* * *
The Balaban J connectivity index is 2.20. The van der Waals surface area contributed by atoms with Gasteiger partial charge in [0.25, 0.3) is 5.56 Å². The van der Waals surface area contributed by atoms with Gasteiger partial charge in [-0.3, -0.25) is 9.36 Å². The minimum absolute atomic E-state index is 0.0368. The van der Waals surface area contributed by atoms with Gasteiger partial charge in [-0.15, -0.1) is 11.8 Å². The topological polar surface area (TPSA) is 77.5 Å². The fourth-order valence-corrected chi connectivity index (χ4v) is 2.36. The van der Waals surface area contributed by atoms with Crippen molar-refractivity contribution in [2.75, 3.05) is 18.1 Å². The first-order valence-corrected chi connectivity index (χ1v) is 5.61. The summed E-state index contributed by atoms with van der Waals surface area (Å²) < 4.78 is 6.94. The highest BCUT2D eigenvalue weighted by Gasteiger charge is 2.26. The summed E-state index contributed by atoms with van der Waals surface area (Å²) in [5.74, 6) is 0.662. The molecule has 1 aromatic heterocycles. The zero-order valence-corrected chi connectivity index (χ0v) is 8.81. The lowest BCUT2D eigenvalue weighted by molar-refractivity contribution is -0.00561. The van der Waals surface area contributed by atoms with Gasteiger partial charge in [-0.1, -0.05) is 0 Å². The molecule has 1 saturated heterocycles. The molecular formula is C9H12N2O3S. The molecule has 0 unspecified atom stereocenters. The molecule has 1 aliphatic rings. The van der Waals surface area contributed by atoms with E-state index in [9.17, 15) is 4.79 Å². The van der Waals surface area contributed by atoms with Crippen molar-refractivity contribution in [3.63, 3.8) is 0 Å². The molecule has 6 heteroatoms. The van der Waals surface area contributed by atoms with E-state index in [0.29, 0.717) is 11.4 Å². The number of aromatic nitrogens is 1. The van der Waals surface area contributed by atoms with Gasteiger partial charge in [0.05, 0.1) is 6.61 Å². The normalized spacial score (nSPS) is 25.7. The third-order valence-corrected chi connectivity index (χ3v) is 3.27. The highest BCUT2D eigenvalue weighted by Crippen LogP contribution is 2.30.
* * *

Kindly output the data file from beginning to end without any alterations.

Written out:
The Balaban J connectivity index is 2.20. The van der Waals surface area contributed by atoms with Gasteiger partial charge in [0.25, 0.3) is 5.56 Å². The van der Waals surface area contributed by atoms with Gasteiger partial charge in [-0.3, -0.25) is 9.36 Å². The minimum absolute atomic E-state index is 0.0368. The van der Waals surface area contributed by atoms with Gasteiger partial charge in [-0.15, -0.1) is 11.8 Å². The topological polar surface area (TPSA) is 77.5 Å². The fourth-order valence-corrected chi connectivity index (χ4v) is 2.36. The van der Waals surface area contributed by atoms with Crippen molar-refractivity contribution in [2.75, 3.05) is 18.1 Å². The first-order valence-corrected chi connectivity index (χ1v) is 5.61. The summed E-state index contributed by atoms with van der Waals surface area (Å²) < 4.78 is 6.94. The highest BCUT2D eigenvalue weighted by Gasteiger charge is 2.26. The summed E-state index contributed by atoms with van der Waals surface area (Å²) in [5.74, 6) is 0.662. The molecule has 1 aromatic heterocycles. The zero-order valence-corrected chi connectivity index (χ0v) is 8.81. The lowest BCUT2D eigenvalue weighted by molar-refractivity contribution is -0.00561. The van der Waals surface area contributed by atoms with Gasteiger partial charge in [-0.1, -0.05) is 0 Å². The molecule has 1 saturated heterocycles. The molecular formula is C9H12N2O3S. The molecule has 0 unspecified atom stereocenters. The molecule has 1 aliphatic rings. The van der Waals surface area contributed by atoms with E-state index in [9.17, 15) is 4.79 Å². The van der Waals surface area contributed by atoms with Crippen molar-refractivity contribution in [3.63, 3.8) is 0 Å². The molecule has 6 heteroatoms. The van der Waals surface area contributed by atoms with E-state index in [0.29, 0.717) is 11.4 Å². The number of aromatic nitrogens is 1. The van der Waals surface area contributed by atoms with Gasteiger partial charge in [0.05, 0.1) is 6.61 Å². The normalized spacial score (nSPS) is 25.7. The third-order valence-corrected chi connectivity index (χ3v) is 3.27. The highest BCUT2D eigenvalue weighted by Crippen LogP contribution is 2.30.